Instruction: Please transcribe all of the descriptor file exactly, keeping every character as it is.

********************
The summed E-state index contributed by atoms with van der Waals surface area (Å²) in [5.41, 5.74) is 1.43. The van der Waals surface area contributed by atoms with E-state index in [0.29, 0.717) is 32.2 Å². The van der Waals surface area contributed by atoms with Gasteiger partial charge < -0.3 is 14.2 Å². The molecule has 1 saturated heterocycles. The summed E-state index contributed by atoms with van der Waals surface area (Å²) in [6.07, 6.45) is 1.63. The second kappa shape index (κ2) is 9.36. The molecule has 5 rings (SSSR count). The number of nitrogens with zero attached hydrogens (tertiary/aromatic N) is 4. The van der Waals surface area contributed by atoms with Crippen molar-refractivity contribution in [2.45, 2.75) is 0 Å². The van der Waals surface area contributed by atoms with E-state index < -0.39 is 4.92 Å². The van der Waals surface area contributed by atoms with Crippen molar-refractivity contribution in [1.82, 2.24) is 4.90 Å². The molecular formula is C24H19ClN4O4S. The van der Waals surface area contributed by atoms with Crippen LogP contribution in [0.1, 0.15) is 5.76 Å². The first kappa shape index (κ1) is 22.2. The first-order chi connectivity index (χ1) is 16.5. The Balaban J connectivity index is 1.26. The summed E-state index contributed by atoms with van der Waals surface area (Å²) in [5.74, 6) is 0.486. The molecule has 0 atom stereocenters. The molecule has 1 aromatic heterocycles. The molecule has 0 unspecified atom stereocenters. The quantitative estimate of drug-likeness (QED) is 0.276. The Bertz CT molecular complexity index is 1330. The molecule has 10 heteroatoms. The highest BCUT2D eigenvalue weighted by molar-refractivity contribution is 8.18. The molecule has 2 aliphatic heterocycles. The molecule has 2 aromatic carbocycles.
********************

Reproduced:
The summed E-state index contributed by atoms with van der Waals surface area (Å²) in [5.41, 5.74) is 1.43. The van der Waals surface area contributed by atoms with E-state index in [0.29, 0.717) is 32.2 Å². The van der Waals surface area contributed by atoms with Gasteiger partial charge < -0.3 is 14.2 Å². The molecule has 1 saturated heterocycles. The summed E-state index contributed by atoms with van der Waals surface area (Å²) in [6.07, 6.45) is 1.63. The second kappa shape index (κ2) is 9.36. The molecule has 5 rings (SSSR count). The number of nitrogens with zero attached hydrogens (tertiary/aromatic N) is 4. The van der Waals surface area contributed by atoms with Crippen molar-refractivity contribution in [2.45, 2.75) is 0 Å². The van der Waals surface area contributed by atoms with E-state index < -0.39 is 4.92 Å². The van der Waals surface area contributed by atoms with Crippen molar-refractivity contribution in [1.82, 2.24) is 4.90 Å². The molecular formula is C24H19ClN4O4S. The van der Waals surface area contributed by atoms with Crippen LogP contribution in [0.1, 0.15) is 5.76 Å². The first kappa shape index (κ1) is 22.2. The first-order chi connectivity index (χ1) is 16.5. The Balaban J connectivity index is 1.26. The summed E-state index contributed by atoms with van der Waals surface area (Å²) in [5.74, 6) is 0.486. The molecule has 0 atom stereocenters. The molecule has 1 aromatic heterocycles. The molecule has 0 unspecified atom stereocenters. The quantitative estimate of drug-likeness (QED) is 0.276. The Bertz CT molecular complexity index is 1330. The molecule has 10 heteroatoms. The highest BCUT2D eigenvalue weighted by molar-refractivity contribution is 8.18. The molecule has 2 aliphatic heterocycles. The molecule has 2 aromatic carbocycles.